LONDON (Reuters) – British Prime Minister Theresa May’s political weakness was exposed by a series of defeats in parliament this week, prompting claims that rebel members of parliament can wrest control of the process to leave the European Union.
FILE PHOTO: A bus with a pro-Brexit message passes an anti-Brexit demonstrator outside the Houses of Parliament in London, Britain, December 10, 2018. REUTERS/Peter Nicholls
But can lawmakers stop a no-deal Brexit?
On Tuesday, MPs voted to limit the government’s tax-raising powers in the event it decides to pursue a no-deal Brexit without parliament’s explicit approval, part of a campaign to stop the country leaving the EU in a disorderly fashion.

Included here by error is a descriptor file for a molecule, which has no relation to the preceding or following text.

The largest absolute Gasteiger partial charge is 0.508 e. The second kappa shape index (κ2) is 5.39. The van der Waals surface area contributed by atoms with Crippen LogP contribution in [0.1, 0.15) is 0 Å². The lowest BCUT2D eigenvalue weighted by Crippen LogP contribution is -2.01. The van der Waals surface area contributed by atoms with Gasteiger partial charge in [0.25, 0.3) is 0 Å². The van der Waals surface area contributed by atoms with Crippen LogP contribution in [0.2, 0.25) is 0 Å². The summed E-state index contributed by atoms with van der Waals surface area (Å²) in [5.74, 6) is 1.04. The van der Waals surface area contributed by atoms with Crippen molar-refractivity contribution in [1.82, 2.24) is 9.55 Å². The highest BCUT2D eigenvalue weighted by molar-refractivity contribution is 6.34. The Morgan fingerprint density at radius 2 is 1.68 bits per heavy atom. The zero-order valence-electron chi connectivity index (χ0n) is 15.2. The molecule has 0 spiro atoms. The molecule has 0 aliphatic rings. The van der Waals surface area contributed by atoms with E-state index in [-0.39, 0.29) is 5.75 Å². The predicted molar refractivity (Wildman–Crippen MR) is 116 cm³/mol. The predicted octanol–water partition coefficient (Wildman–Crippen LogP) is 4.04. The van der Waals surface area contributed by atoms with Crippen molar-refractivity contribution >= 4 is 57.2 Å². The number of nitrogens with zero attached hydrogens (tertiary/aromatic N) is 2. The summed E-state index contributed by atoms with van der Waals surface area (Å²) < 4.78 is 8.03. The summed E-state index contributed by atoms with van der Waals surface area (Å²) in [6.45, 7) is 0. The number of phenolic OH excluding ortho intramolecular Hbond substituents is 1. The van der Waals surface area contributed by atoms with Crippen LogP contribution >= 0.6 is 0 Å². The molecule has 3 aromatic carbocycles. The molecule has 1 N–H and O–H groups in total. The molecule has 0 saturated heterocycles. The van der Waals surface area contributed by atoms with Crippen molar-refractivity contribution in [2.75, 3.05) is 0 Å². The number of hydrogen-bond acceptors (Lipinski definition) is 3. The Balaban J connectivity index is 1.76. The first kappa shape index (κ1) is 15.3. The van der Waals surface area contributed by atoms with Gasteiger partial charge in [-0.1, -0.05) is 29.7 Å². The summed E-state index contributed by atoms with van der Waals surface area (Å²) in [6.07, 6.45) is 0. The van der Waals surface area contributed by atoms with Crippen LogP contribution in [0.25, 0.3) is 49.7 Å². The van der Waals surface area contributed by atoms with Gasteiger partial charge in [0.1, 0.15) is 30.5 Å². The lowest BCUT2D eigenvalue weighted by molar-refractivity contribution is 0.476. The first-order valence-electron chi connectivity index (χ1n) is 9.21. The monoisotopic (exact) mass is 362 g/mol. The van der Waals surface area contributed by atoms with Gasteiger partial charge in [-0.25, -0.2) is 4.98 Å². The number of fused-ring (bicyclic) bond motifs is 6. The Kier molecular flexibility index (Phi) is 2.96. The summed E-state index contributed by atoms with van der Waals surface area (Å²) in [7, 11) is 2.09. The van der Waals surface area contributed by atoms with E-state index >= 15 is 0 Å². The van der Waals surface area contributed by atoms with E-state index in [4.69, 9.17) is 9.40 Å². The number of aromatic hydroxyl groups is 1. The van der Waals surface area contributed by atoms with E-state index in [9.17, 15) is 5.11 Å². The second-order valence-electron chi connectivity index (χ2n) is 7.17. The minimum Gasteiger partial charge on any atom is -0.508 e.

MPs again defeated the government on Wednesday, forcing the prime minister to come back to parliament within three working days with a new plan if, as is widely expected, her Brexit deal with the EU is defeated on Jan. 15.
IS THERE A MAJORITY IN PARLIAMENT FOR STOPPING A NO-DEAL BREXIT?
Almost certainly, yes. Tuesday’s vote indicates that all the main opposition parties and at least 20 MPs in the ruling Conservative Party are opposed to leaving the EU without a deal.
May is the weakest British leader in a generation, with a working majority of 13 MPs in parliament. Her minority government is dependent on the support of a small Northern Irish party to pass legislation.
As the opposition parties and pro-European MPs in the Conservative Party have proved this week, they have the numbers to defeat the government.
SO CAN THEY STOP THE GOVERNMENT LEAVING WITHOUT A DEAL?
There is no clear legal route available to them to stop a no-deal Brexit.
Opposition to no-deal in itself is not enough.